Approximately 24,000 women become infertile each year from undiagnosed sexually transmitted infections (e.g., chlamydia, gonorrhea).
Chlamydia is the most commonly reported disease in the US. Chlamydia can have serious consequences, including PID and infertility, if left untreated. Many women don’t know they have it since they often don’t experience symptoms.
There are an estimated 2.86 million new cases annually among women and men. The case rate among females, 643/100,000, is about two times higher than among males. Rates are highest among those aged 15-24.
Annual screening for all sexually active women ages 24 and younger, and those at risk, is recommended and covered by the Affordable Care Act. Yet, less than 50% of women are being screened. If detected early, chlamydia can be easily treated with antibiotics.
The most common STI, it is estimated that 79 million women and men are currently infected, and that 14 million are newly infected with HPV each year. Nearly everyone will contract HPV at some point in their lives. HPV is associated with 26,200 cases of cancer and 360,000 cases of genital warts each year.
According to national surveys, 42.5% of females ages 14-59 have HPV. Specifically, women ages 20-24 have the highest prevalence at 53.8%, followed by women ages 25-29 (46.8%), ages 30-39 (44.2%), and ages 40-49 (42.4%).
While 90% of cases clear up on their own within two years, 10% do not. HPV is the leading cause of cervical cancer, and of a subset of cancers and genital warts.
A safe and effective HPV vaccine is now available for females and males that can prevent cancer-causing strains of HPV. It is recommended for all males and females at ages 11 or 12, but can be given to women up to the age of 26. Yet, only 33.4% of adolescent girls received all three doses in 2012.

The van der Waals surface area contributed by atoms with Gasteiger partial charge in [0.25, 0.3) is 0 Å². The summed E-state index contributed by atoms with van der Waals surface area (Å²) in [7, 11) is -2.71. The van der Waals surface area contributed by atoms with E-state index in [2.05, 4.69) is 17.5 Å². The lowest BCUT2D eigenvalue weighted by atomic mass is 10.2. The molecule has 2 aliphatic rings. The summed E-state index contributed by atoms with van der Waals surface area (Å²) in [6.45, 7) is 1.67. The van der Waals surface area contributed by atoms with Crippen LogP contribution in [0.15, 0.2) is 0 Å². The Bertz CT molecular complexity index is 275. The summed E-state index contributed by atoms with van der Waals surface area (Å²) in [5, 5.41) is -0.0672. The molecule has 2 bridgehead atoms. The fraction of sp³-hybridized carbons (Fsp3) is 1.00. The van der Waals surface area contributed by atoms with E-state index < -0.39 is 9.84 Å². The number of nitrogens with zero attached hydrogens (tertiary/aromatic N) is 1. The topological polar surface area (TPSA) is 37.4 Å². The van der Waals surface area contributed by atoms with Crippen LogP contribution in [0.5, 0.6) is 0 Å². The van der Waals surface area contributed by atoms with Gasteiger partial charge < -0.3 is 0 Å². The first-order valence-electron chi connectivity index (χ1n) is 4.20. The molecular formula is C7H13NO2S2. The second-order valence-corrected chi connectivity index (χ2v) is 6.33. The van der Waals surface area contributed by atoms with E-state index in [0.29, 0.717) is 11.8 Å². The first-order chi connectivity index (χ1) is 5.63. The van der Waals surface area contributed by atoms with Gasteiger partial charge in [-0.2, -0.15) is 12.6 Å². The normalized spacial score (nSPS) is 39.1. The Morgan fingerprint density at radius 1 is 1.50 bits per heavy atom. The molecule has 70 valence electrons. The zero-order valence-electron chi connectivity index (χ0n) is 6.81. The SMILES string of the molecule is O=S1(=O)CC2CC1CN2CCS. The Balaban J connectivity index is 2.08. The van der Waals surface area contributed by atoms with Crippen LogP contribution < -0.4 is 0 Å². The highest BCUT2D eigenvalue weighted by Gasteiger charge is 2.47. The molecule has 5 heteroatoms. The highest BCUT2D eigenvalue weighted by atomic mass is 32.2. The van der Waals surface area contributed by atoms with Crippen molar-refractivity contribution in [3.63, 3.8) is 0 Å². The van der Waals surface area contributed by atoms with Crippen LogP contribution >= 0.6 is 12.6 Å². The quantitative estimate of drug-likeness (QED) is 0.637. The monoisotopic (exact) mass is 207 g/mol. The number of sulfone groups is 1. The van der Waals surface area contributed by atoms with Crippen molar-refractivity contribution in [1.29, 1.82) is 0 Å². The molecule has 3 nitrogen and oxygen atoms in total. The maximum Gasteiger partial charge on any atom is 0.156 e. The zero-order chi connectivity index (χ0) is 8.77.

Women accounted for 20% of new HIV infections (9,964 cases) and 24% of those living with HIV infections (264,000). The number of new infections has been remained relatively stable over the past several years.
It is recommended that everyone be tested for HIV at least once during their lifetime, and more often if they are at increased risk for HIV. However, 50% of women have never been tested. And, it is estimated that one in six people are unaware that they are infected.
Early detection and treatment are essential to improving and maintaining the health of people living with HIV.
In 2012, 334,826 cases among women and men were reported. This is the second most commonly reported disease, and similar to chlamydia it often has no symptoms, but can result in PID, infertility, and ectopic pregnancy.
There are slightly higher rates in women than men. The highest rates are among adolescents. Among women, the largest increases are among those ages 40-44.
Be aware and be smart
Be aware of your body and your sexual partner’s health. Dr. Yvonne Kristin Fulbright said, “Many people may be carriers of an STD, but never have an outbreak (so they're unlikely to know that they can infect others). Women have a harder time than men identifying a possible STD, e.g., a symptom goes unnoticed or they mistake it for something else. Women are more vulnerable to STDs, like HIV, than men because semen is directly deposited into her body during unprotected sex.”